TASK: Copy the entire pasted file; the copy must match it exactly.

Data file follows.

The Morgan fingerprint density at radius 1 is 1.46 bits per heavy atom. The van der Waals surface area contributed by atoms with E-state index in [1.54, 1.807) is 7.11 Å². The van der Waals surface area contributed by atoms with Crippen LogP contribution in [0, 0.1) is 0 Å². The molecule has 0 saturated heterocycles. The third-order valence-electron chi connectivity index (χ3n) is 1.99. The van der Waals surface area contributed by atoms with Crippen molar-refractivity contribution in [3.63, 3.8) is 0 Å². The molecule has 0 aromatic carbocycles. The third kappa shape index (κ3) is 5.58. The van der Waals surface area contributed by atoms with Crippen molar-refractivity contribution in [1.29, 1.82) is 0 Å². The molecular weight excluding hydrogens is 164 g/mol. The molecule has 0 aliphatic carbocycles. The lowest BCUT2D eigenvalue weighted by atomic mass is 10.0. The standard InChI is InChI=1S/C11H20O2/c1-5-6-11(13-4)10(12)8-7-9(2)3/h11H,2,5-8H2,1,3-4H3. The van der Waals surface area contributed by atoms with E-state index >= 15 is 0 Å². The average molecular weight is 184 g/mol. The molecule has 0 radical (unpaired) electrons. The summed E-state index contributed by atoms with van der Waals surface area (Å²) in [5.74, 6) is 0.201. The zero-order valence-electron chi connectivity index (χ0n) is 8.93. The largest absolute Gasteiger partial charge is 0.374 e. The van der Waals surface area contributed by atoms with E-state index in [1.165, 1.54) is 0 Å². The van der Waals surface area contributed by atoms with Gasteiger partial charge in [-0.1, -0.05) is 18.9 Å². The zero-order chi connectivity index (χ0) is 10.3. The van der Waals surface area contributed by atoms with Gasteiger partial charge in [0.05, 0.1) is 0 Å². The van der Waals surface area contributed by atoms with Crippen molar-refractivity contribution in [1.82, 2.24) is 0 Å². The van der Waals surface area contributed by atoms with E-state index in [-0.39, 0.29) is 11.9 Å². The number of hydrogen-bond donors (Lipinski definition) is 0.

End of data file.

The Morgan fingerprint density at radius 1 is 1.46 bits per heavy atom. The van der Waals surface area contributed by atoms with E-state index in [1.54, 1.807) is 7.11 Å². The van der Waals surface area contributed by atoms with Crippen LogP contribution in [0, 0.1) is 0 Å². The molecule has 0 saturated heterocycles. The third-order valence-electron chi connectivity index (χ3n) is 1.99. The van der Waals surface area contributed by atoms with Crippen molar-refractivity contribution in [3.63, 3.8) is 0 Å². The molecule has 0 aromatic carbocycles. The third kappa shape index (κ3) is 5.58. The van der Waals surface area contributed by atoms with Crippen molar-refractivity contribution in [1.29, 1.82) is 0 Å². The molecular weight excluding hydrogens is 164 g/mol. The molecule has 0 aliphatic carbocycles. The lowest BCUT2D eigenvalue weighted by atomic mass is 10.0. The standard InChI is InChI=1S/C11H20O2/c1-5-6-11(13-4)10(12)8-7-9(2)3/h11H,2,5-8H2,1,3-4H3. The van der Waals surface area contributed by atoms with E-state index >= 15 is 0 Å². The average molecular weight is 184 g/mol. The molecule has 0 radical (unpaired) electrons. The summed E-state index contributed by atoms with van der Waals surface area (Å²) in [5.74, 6) is 0.201. The zero-order valence-electron chi connectivity index (χ0n) is 8.93. The largest absolute Gasteiger partial charge is 0.374 e. The van der Waals surface area contributed by atoms with E-state index in [1.165, 1.54) is 0 Å². The van der Waals surface area contributed by atoms with Gasteiger partial charge in [-0.1, -0.05) is 18.9 Å². The zero-order chi connectivity index (χ0) is 10.3. The van der Waals surface area contributed by atoms with Gasteiger partial charge in [0.05, 0.1) is 0 Å². The van der Waals surface area contributed by atoms with Crippen molar-refractivity contribution in [1.82, 2.24) is 0 Å². The van der Waals surface area contributed by atoms with E-state index in [-0.39, 0.29) is 11.9 Å². The number of hydrogen-bond donors (Lipinski definition) is 0.